When James Lane Allen defined the “Feminine Principle” and the “Masculine Principle” in American fiction for the Atlantic Monthly in 1897, he in effect described local color fiction and naturalism, two branches of realism often regarded as bearing little relationship to each other.
The lifework in verse of one of the century's finest and liveliest American poets, this collection of the poems of J. V. Cunningham (1911-85) documents the poet's development from his early days as an experimental modernist during the Depression to his emergence as the master of the classical “plain style”—distinguished by its wit, feeling, and subtlety.
Recollections of Anaïs Nin presents Nin through the eyes of twenty-six people who knew her. She is the unconventional, distant aunt; the thoughtful friend; the owner of a strangely disarming voice; the author eager for attention yet hypersensitive to criticism; the generous advisor to a literary magazine; the adulteress; the beautiful septuagenarian; the recommender of books—the contributors elaborate on thses and many other perceptions of Nin.
In this short story collection, acclaimed author Natalie Petesch reaffirms for us our enduring debt to millions of immigrants who helped build America.
“Fantasies to me, as I wrote in an earlier 1983 edition of American Fantasies, are the active, visionary links between reality and imagination as my characters pursue their destinies. Although we pretend to be a pragmatic, materialistic country, our fantasies, once suppressed by tradition, peer increasingly through the media into our private and public behavior.
Ladders to Fire, Children of the Albatross, The Four-Chambered Heart, A Spy in the House of Love, Seduction of the Minotaur. Haunting and hypnotic, these five novels by Anaïs Nin began in 1946 to appear in quiet succession. Though published separately over the next fifteen years, the five were conceived as a continuous experience—a continuous novel like Proust's, real and flowing as a river.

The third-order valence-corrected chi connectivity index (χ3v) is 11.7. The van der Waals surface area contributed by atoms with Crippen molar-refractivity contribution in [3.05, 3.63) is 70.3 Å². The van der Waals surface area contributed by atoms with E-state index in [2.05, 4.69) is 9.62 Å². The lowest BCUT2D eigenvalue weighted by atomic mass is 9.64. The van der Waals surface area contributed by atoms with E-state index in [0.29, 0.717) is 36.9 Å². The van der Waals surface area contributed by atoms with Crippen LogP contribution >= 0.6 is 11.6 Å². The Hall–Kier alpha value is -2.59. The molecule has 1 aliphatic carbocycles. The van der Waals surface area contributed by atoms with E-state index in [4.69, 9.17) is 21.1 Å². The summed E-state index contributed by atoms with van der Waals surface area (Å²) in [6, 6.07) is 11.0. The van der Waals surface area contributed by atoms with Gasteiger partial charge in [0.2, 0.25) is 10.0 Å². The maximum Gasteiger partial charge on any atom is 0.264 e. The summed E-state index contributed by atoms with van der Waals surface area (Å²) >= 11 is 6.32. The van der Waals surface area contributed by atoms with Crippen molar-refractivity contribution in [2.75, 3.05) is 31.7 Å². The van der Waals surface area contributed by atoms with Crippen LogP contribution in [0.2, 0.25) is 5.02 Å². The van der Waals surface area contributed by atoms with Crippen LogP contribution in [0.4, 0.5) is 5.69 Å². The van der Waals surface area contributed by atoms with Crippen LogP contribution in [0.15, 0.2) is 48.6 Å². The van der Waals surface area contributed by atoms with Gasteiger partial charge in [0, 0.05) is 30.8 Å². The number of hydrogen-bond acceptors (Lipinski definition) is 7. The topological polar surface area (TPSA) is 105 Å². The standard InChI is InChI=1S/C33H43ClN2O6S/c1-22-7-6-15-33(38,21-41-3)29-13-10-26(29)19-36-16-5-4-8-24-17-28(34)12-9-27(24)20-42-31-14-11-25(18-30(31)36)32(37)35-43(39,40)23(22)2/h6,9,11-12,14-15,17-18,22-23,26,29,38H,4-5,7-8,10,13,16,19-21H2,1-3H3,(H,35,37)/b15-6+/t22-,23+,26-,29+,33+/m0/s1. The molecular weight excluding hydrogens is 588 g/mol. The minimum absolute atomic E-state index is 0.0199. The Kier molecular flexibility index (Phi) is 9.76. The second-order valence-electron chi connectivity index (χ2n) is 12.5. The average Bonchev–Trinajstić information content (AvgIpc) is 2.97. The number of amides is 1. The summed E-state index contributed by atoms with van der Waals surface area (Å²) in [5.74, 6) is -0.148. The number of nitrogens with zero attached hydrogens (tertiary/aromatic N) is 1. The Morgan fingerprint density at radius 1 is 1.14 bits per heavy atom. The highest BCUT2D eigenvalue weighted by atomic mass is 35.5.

“The covetous foraging for old and rare books,” is how Matthews defines “booking.” It is an act which leads naturally to the pleasures of adding them to one's personal library, then reading them as instruments of light and measure in a murky and chaotic world.
In Sight Unseen radio drama, a genre traditionally dismissed as popular culture, is celebrated as high art. The radio plays discussed here range from the conventional (John Arden’s Pearl) to the docudramatic (David Rudkin’s Cries from Casement), from the curtly conversational (Harold Pinter’s A Slight Ache) to the virtually operatic (Robert Ferguson’s Transfigured Night), testifying to radio drama’s variety and literary stature.
Many of Wilson's writings have been anthologized. But there is another body of work — over fifty fine essays on aspects of contemporary literature and ideas — that have been scattered in a variety of magazines, including The New Yorker, The New Republic, Vanity Fair, and The Nation.
Alice Walker’s womanist theory about black feminist identity and practice also contains a critique of white liberal feminism. This is the first in-depth study to examine issues of identity and difference within feminism by drawing on Walker’s notion of an essential black feminist consciousness.
Traditionally, the critical reputation of Nobel Prize-winning American novelist John Steinbeck (1902-1968) has rested on his achievements of the 1930s, especially In Dubious Battle (1936), Of Mice and Men (19370, The Long Valley (1938), and, of course, The Grapes of Wrath (1939), one of the most powerful – and arguable on of the greatest – American novels of this century.
Raymond Carver, known in some circles as the “godfather of minimalism,” has been credited by many as the rejuvenator of the once-dying American short story. (See the link on this page to a 2008 Kenyon Review story that discusses the recent controversy over the editing of Carver’s stories.)
Marshall Spragues colorful lifetime spanned the century like a mountain rainbow. Somewhere between the time he learned the true function of the umbrella stand in the Midwest Victorian household of his youth and his first solo train ride to New York City, he surrendered to an innate talent and inquisitiveness that subsequently engaged tens of thousands of his friends and readers. He played the Tiger Rag with a Princeton band on transatlantic steamer crossings.
Swimming at Midnight collects the short and middle-length poems from John Matthias’s earlier books together with twenty poems that have previously appeared only in magazines. It is published simultaneously with Beltane at Aphelion, which includes all of Matthias’s longer poems. The two books together represent some thirty years of his work.
Beltane at Aphelion collects all of John Matthias's longer poems and is published simultaneously with Swimming at Midnight, which collects his shorter poems.